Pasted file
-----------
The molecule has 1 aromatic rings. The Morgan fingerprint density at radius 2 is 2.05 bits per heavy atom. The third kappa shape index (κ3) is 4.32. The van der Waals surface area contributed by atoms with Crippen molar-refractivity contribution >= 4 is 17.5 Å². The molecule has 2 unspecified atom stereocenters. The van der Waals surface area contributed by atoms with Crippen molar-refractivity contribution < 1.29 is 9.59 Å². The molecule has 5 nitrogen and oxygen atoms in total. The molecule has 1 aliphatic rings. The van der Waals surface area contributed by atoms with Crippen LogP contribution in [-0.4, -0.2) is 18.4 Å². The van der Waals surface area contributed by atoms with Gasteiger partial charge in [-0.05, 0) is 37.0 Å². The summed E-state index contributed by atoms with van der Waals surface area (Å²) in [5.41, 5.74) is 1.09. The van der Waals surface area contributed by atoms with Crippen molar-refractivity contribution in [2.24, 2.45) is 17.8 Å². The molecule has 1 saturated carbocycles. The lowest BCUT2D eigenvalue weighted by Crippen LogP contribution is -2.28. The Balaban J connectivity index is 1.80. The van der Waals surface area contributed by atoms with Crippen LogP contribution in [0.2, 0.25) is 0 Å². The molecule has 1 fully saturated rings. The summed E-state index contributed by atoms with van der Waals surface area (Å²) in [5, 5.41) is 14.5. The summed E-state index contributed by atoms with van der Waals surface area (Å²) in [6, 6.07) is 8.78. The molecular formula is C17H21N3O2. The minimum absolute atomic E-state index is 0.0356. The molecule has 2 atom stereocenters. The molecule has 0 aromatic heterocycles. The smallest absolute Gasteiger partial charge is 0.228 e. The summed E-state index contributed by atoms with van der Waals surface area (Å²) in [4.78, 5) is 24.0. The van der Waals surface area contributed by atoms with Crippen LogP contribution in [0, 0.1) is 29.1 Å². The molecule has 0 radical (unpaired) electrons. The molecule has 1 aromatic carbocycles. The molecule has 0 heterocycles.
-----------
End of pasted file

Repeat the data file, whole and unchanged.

The molecule has 1 aromatic rings. The Morgan fingerprint density at radius 2 is 2.05 bits per heavy atom. The third kappa shape index (κ3) is 4.32. The van der Waals surface area contributed by atoms with Crippen molar-refractivity contribution >= 4 is 17.5 Å². The molecule has 2 unspecified atom stereocenters. The van der Waals surface area contributed by atoms with Crippen molar-refractivity contribution < 1.29 is 9.59 Å². The molecule has 5 nitrogen and oxygen atoms in total. The molecule has 1 aliphatic rings. The van der Waals surface area contributed by atoms with Crippen LogP contribution in [-0.4, -0.2) is 18.4 Å². The van der Waals surface area contributed by atoms with Gasteiger partial charge in [-0.05, 0) is 37.0 Å². The summed E-state index contributed by atoms with van der Waals surface area (Å²) in [5.41, 5.74) is 1.09. The van der Waals surface area contributed by atoms with Crippen molar-refractivity contribution in [2.24, 2.45) is 17.8 Å². The molecule has 1 saturated carbocycles. The lowest BCUT2D eigenvalue weighted by Crippen LogP contribution is -2.28. The Balaban J connectivity index is 1.80. The van der Waals surface area contributed by atoms with Crippen LogP contribution in [0.2, 0.25) is 0 Å². The molecule has 1 fully saturated rings. The summed E-state index contributed by atoms with van der Waals surface area (Å²) in [5, 5.41) is 14.5. The summed E-state index contributed by atoms with van der Waals surface area (Å²) in [6, 6.07) is 8.78. The molecular formula is C17H21N3O2. The minimum absolute atomic E-state index is 0.0356. The molecule has 2 atom stereocenters. The molecule has 0 aromatic heterocycles. The smallest absolute Gasteiger partial charge is 0.228 e. The summed E-state index contributed by atoms with van der Waals surface area (Å²) in [4.78, 5) is 24.0. The van der Waals surface area contributed by atoms with Crippen LogP contribution in [0, 0.1) is 29.1 Å². The molecule has 0 radical (unpaired) electrons. The molecule has 1 aromatic carbocycles. The molecule has 0 heterocycles.